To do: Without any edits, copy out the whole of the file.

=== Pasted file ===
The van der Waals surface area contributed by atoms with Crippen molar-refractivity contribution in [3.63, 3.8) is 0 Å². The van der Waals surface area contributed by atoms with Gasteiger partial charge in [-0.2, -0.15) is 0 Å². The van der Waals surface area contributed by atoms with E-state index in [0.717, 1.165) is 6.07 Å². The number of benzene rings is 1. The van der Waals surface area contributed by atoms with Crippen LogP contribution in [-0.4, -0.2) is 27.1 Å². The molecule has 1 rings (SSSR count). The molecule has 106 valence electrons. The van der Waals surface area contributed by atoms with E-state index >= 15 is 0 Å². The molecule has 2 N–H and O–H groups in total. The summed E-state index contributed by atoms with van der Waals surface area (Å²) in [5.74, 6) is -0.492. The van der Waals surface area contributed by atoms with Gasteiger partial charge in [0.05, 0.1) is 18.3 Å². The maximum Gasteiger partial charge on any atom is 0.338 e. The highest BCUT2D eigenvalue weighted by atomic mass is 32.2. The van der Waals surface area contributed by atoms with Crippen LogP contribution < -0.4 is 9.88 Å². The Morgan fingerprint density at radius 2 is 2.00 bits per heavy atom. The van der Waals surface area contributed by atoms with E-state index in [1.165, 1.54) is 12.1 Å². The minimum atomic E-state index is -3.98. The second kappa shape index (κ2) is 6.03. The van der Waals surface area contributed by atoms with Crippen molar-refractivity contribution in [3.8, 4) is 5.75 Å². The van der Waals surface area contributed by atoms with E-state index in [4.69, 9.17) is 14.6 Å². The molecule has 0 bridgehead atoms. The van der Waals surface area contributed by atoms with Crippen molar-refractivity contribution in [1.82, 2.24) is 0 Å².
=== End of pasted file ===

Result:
The van der Waals surface area contributed by atoms with Crippen molar-refractivity contribution in [3.63, 3.8) is 0 Å². The van der Waals surface area contributed by atoms with Gasteiger partial charge in [-0.2, -0.15) is 0 Å². The van der Waals surface area contributed by atoms with E-state index in [0.717, 1.165) is 6.07 Å². The number of benzene rings is 1. The van der Waals surface area contributed by atoms with Crippen LogP contribution in [-0.4, -0.2) is 27.1 Å². The molecule has 1 rings (SSSR count). The molecule has 106 valence electrons. The van der Waals surface area contributed by atoms with E-state index >= 15 is 0 Å². The molecule has 2 N–H and O–H groups in total. The summed E-state index contributed by atoms with van der Waals surface area (Å²) in [5.74, 6) is -0.492. The van der Waals surface area contributed by atoms with Gasteiger partial charge in [0.05, 0.1) is 18.3 Å². The maximum Gasteiger partial charge on any atom is 0.338 e. The highest BCUT2D eigenvalue weighted by atomic mass is 32.2. The van der Waals surface area contributed by atoms with Crippen LogP contribution < -0.4 is 9.88 Å². The Morgan fingerprint density at radius 2 is 2.00 bits per heavy atom. The van der Waals surface area contributed by atoms with E-state index in [1.165, 1.54) is 12.1 Å². The minimum atomic E-state index is -3.98. The second kappa shape index (κ2) is 6.03. The van der Waals surface area contributed by atoms with Crippen molar-refractivity contribution in [3.8, 4) is 5.75 Å². The van der Waals surface area contributed by atoms with E-state index in [4.69, 9.17) is 14.6 Å². The molecule has 0 bridgehead atoms. The van der Waals surface area contributed by atoms with Crippen molar-refractivity contribution in [1.82, 2.24) is 0 Å².